In the pantheon of movies based on video games, there are very few which have achieved the ‘cult’ status that the 1993 Super Mario Brothers Movie has achieved. Despite being met with critical derision and commercial failure on it’s launch, it’s developed a certain affection among gaming geeks and nostalgia buffs of a certain age, thanks in no part to it’s Back to the Future inspired cliffhanger ending. So for those who have always wondered what happened next to these intrepid Italian plumbers, as played by Bob Hoskins and John Leguizamo, well your questions are set to be answered as writers Steven Applebaum and Ryan Hoss have set out to create a comic book sequel and so we get to the bottom of how and why this unique take on a unique franchise has come about.
Tell us a bit about why you’ve decided to resurrect the Super Mario Brothers movie franchise and why do it in comic form?
SA: The film introduced fans of the games to such a unique interpretation of the Mario universe that it would be a shame not to explore it further. We felt that we could visualize this world without restraint much more fully through comics. It was just natural!
RH: I’ve always been intrigued by the Super Mario Bros. film. It’s a fascinating look at the art of adaptation–what happens when you take a video game with a simplistic story and turn it into a motion picture? No one had ever done that before. Steven and I are doing something just as crazy–taking a movie based on a video game and making a comic book sequel. Doing this as a comic is the quickest, most down and dirty way to get the story out to the fans that want to know exactly what happens after the film ends.
What is it about the characters that appealed and how different to ‘regular Mario Brothers’ is it – do you think you have more flexibility with this incarnation?
SA: Mario and Luigi have such a unique dynamic on the film. It’s certainly more realistic than that of the games. Showing how their relationship has grown since their first adventure is one of the chief focuses of the sequel.
How are you getting around the legal issues of copyright for the characters? Do they exist separately to the main Mario licence and is that part of the reason for choosing this format?
SA: Nintendo does own the license for any merchandise related to the film, so to avoid any legal ramifications we have opted not to sell the comic.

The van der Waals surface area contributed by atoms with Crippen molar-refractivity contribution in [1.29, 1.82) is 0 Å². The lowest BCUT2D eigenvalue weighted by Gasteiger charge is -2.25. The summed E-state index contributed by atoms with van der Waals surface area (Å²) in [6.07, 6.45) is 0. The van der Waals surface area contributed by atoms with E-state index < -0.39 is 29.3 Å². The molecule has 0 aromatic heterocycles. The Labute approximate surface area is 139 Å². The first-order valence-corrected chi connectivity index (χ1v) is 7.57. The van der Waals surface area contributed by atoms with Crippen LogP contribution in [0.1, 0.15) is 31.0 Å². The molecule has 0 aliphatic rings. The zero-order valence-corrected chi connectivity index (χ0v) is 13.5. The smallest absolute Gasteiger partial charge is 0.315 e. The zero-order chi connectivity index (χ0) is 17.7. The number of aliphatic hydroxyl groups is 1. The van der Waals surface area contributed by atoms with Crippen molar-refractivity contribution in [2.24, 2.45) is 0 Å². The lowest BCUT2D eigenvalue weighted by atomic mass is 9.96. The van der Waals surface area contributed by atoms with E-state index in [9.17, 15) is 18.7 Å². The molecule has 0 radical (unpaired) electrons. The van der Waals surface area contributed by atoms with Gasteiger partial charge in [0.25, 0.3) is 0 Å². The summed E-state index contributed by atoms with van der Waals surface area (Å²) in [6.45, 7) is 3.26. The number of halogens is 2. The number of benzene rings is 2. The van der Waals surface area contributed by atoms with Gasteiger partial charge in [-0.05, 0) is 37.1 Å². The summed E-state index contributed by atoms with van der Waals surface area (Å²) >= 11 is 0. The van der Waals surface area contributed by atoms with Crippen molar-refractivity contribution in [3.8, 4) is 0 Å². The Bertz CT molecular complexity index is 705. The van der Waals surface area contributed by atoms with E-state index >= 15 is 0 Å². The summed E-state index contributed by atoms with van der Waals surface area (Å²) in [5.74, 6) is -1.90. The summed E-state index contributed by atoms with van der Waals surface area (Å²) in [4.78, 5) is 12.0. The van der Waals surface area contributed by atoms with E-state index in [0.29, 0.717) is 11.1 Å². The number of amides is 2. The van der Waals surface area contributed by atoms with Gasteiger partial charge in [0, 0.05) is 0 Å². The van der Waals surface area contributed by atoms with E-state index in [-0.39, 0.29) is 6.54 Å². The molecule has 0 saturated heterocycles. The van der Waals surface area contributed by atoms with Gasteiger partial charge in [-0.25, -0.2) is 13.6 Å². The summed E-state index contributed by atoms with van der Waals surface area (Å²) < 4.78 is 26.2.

How do the characters in your book differ from the characters we know or are you keeping them quite faithful? (Or as faithful as you can with video game characters!) We’re there any particular challenges in fleshing out the characters back story?
SA: Parker Bennett and his partner Terry Runté actually conceived a full backstory for many of the characters, which we have made great use of in developing their motivations for the comic.
RH: We’re keeping the characterization of Mario, Luigi, etc. very true to what was established in the film. We’re taking the same approach that the filmmakers did–we’re treating the video game characters as icons, or character archetypes. We’re keeping that essence of the character, but fleshing it out for the universe that was set up in the film. In terms of backstory, we had a lot of extra reference from early drafts of film scripts, and we interviewed many of the filmmakers to get their take. We’re not changing anything that was set up in the first film just to make it “more like the games.” We’re fully embracing the film’s interpretation. And since this is a sequel, there are many opportunities to explore these characters further.
What’s the long term plan for the book? Will it be an ongoing series or are you just focussing on getting one issue done?
SA: We plan to write a total of ten chapters before moving into a final adventure that wraps up Mario and Luigi’s arc.
RH: Right now, we’re focusing pretty hard on getting one issue completed. We’ve got much more plotted out, but we just want this first issue to be as solid as it can be.
How will the book be distributed and where can people get it from? Any plans for digital distribution or crowd source funding to get it finished? What are your thoughts on those as potential avenues for self publishing?
SA: The comic is available, for free, on our website at smbthecomic.com. Donations to fund further pages are accepted, although we don’t want to depend on them too much.
RH: We’re posting new pages as soon as they’re done. After this first issue is completed, we’ll talk more about our plans to continue the series.
Finally you’ve had quite the buzz online about this, what do you think has caught people’s imagination? Is it the characters or the novelty of the angle you’re taking?
SA: It may be that people are giving it another chance or perhaps just nostalgia, but you can’t bring up the film without at least a few people admitting that they liked it growing up. People just like knowing that it’s out there.
RH: I think the Super Mario Bros. movie intrigues many people. Some despise it, some see it as an odd cult film, and others genuinely love the film. If you talk to anyone who has seen the film, it’s a good bet that they’ll bring up the fact that there wasn’t a sequel, although there was a huge tease for one. Can you think of what would’ve happened in an alternate dimension where we only got the first Back to the Future film? We’d still be talking about where the sequel would’ve gone! That’s what we’re trying to deliver here–an answer for anyone who wanted to know what happens next.
Super Mario Brothers 2: The Comic is available for free from the smbthecomic.com and if you like it please donate to help the guys continue their awesome work!